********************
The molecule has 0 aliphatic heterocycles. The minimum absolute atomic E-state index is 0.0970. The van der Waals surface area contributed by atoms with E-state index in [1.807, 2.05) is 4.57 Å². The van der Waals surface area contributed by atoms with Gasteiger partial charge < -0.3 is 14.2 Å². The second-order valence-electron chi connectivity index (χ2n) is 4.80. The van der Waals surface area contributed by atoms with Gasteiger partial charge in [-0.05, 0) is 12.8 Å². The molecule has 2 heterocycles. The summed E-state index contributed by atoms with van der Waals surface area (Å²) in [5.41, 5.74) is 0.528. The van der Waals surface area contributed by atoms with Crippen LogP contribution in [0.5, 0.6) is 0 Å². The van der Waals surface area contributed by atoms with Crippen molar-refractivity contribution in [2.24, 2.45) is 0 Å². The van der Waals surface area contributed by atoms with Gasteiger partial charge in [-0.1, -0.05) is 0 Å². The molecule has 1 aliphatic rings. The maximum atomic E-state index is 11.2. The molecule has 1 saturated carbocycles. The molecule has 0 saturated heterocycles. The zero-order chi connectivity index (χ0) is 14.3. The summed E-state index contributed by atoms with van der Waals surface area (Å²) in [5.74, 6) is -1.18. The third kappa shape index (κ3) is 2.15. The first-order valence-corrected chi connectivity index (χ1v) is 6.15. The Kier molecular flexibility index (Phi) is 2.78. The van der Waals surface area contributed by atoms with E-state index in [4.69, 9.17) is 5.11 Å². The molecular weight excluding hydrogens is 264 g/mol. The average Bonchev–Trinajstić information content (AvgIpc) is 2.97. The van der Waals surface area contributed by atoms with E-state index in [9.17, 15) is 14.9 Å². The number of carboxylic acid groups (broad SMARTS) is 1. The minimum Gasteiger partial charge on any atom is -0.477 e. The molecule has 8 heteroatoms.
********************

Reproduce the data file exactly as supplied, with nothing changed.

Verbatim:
The molecule has 0 aliphatic heterocycles. The minimum absolute atomic E-state index is 0.0970. The van der Waals surface area contributed by atoms with E-state index in [1.807, 2.05) is 4.57 Å². The van der Waals surface area contributed by atoms with Gasteiger partial charge < -0.3 is 14.2 Å². The second-order valence-electron chi connectivity index (χ2n) is 4.80. The van der Waals surface area contributed by atoms with Gasteiger partial charge in [-0.05, 0) is 12.8 Å². The molecule has 2 heterocycles. The summed E-state index contributed by atoms with van der Waals surface area (Å²) in [5.41, 5.74) is 0.528. The van der Waals surface area contributed by atoms with Crippen LogP contribution in [0.5, 0.6) is 0 Å². The van der Waals surface area contributed by atoms with Crippen molar-refractivity contribution in [2.24, 2.45) is 0 Å². The van der Waals surface area contributed by atoms with Gasteiger partial charge in [-0.1, -0.05) is 0 Å². The molecule has 1 aliphatic rings. The maximum atomic E-state index is 11.2. The molecule has 1 saturated carbocycles. The molecule has 0 saturated heterocycles. The zero-order chi connectivity index (χ0) is 14.3. The summed E-state index contributed by atoms with van der Waals surface area (Å²) in [5.74, 6) is -1.18. The third kappa shape index (κ3) is 2.15. The first-order valence-corrected chi connectivity index (χ1v) is 6.15. The Kier molecular flexibility index (Phi) is 2.78. The van der Waals surface area contributed by atoms with E-state index in [4.69, 9.17) is 5.11 Å². The molecular weight excluding hydrogens is 264 g/mol. The average Bonchev–Trinajstić information content (AvgIpc) is 2.97. The van der Waals surface area contributed by atoms with E-state index in [9.17, 15) is 14.9 Å². The number of carboxylic acid groups (broad SMARTS) is 1. The minimum Gasteiger partial charge on any atom is -0.477 e. The molecule has 8 heteroatoms.